“Never has the intolerance of so few, hurt the reputation of so many. The failure of Governor Pence to provide any leadership to address the crisis he created is inexcusable.  Until we update Indiana’s civil rights statute our economy and reputation will continue to suffer. I remain committed to adding four words and a comma to our civil rights code so, together, all Hoosiers can move forward.”      

The Indiana Chamber of Commerce released the following statement: 

“Compromise should not be viewed as a four-letter word. Extremely passionate advocates and opponents on this issue have deemed compromise of any kind a bad outcome – when compromise is typically how things get done in the Legislature.

“It’s frustrating and disappointing that the Senate was unable to move this critical issue forward. Senators Holdman and Long deserve credit for their efforts, but the bottom line is that this inaction – coupled with the RFRA black eye last spring -- leaves Indiana at a disadvantage in the recruitment, attraction and retention of talented individuals.

“All of our state leaders must find a way to work together to craft a solution; the Indiana Chamber will continue to advocate for expanded civil rights protections.”

Indianapolis Mayor Joe Hogsett released the following statement: 

“Today’s decision by legislative leaders to abandon a discussion of civil rights is incredibly disappointing. Over the last year, Indianapolis neighborhoods have felt the multimillion dollar impact of this debate – in an effort to develop jobs, in our search for a talented workforce, and when we are soliciting national convention business.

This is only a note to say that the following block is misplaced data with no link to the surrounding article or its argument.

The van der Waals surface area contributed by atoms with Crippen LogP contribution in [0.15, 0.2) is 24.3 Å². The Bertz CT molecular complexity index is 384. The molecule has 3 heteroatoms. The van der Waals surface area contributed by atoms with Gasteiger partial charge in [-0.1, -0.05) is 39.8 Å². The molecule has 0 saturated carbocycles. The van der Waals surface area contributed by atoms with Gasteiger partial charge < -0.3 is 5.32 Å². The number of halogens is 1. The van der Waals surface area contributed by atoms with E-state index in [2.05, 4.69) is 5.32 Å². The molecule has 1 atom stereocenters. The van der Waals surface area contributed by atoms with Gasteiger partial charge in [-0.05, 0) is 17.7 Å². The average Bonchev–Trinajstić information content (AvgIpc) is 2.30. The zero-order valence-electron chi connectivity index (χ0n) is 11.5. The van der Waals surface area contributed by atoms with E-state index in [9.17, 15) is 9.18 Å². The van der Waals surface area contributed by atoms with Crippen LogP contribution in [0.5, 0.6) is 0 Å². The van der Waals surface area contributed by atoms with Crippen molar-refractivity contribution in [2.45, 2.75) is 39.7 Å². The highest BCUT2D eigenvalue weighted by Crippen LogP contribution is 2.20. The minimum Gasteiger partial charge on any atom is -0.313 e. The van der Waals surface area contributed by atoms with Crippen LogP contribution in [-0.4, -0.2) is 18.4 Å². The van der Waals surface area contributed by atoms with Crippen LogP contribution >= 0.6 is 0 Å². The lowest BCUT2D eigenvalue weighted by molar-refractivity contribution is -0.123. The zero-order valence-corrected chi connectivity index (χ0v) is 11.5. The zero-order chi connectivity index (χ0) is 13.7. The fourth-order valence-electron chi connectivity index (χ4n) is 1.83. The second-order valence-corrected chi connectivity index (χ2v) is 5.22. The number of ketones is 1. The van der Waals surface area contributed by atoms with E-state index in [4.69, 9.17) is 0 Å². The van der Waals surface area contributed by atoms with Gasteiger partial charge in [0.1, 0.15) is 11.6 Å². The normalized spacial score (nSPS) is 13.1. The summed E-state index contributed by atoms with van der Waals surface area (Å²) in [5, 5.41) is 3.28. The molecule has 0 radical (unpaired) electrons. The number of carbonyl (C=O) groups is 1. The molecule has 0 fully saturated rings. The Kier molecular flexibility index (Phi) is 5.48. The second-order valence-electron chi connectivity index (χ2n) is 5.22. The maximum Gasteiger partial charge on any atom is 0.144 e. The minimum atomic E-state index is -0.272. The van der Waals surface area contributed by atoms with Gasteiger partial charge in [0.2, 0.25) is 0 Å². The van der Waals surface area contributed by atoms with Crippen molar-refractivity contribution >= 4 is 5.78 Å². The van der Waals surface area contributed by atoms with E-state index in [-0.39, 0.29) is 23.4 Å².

Indianapolis has extended civil rights protections to LGBT residents and visitors for more than a decade, and our community has only been strengthened by welcoming all. By refusing to take a step forward in the march toward equality this year, the General Assembly risks Indiana falling even more behind.”

Drew Anderson, communications director for the Indiana Democratic Party, issued the following statement: 

“It’s baffling how after a $250 million economic panic and the state on the brink of losing its ‘Hoosier Hospitality’ reputation, Mike Pence and Statehouse Republicans still cannot put their out-of-touch ideology aside and do the right thing for the state of Indiana. Mike Pence and Republicans say they ‘abhor discrimination’ – but by doing nothing, they are actively promoting it. This negligence will only continue the long-term effects Indiana has suffered under Mike Pence’s RFRA. Hoosiers deserve a governor who won’t put his personal ideology ahead of the state’s overall well-being. That person is John Gregg – who supports across the board protections for LGBT Hoosiers. As it stands today, Mike Pence and Statehouse Republicans have embarrassed Indiana once again.”

Kara Brooks, Press Secretary for Gov. Pence, released the following statement: 

“Governor Pence respects the outcome of the legislative process and appreciates the civility with which this issue was debated. In the remaining days of the session, the governor looks forward to working with members of the General Assembly to strengthen our economy, roads, schools and health care.”

U.S. Senator Joe Donnelly released the following statement: 

“It is disappointing that the Indiana legislature has failed to act to protect LGBT Hoosiers from discrimination. Surely we can agree that it is important for all Hoosiers to feel welcome in our state and for Indiana to be an attractive home to the businesses that create jobs and opportunities for our families. I remain hopeful that ultimately we will unite around civil rights protections for all Hoosiers.”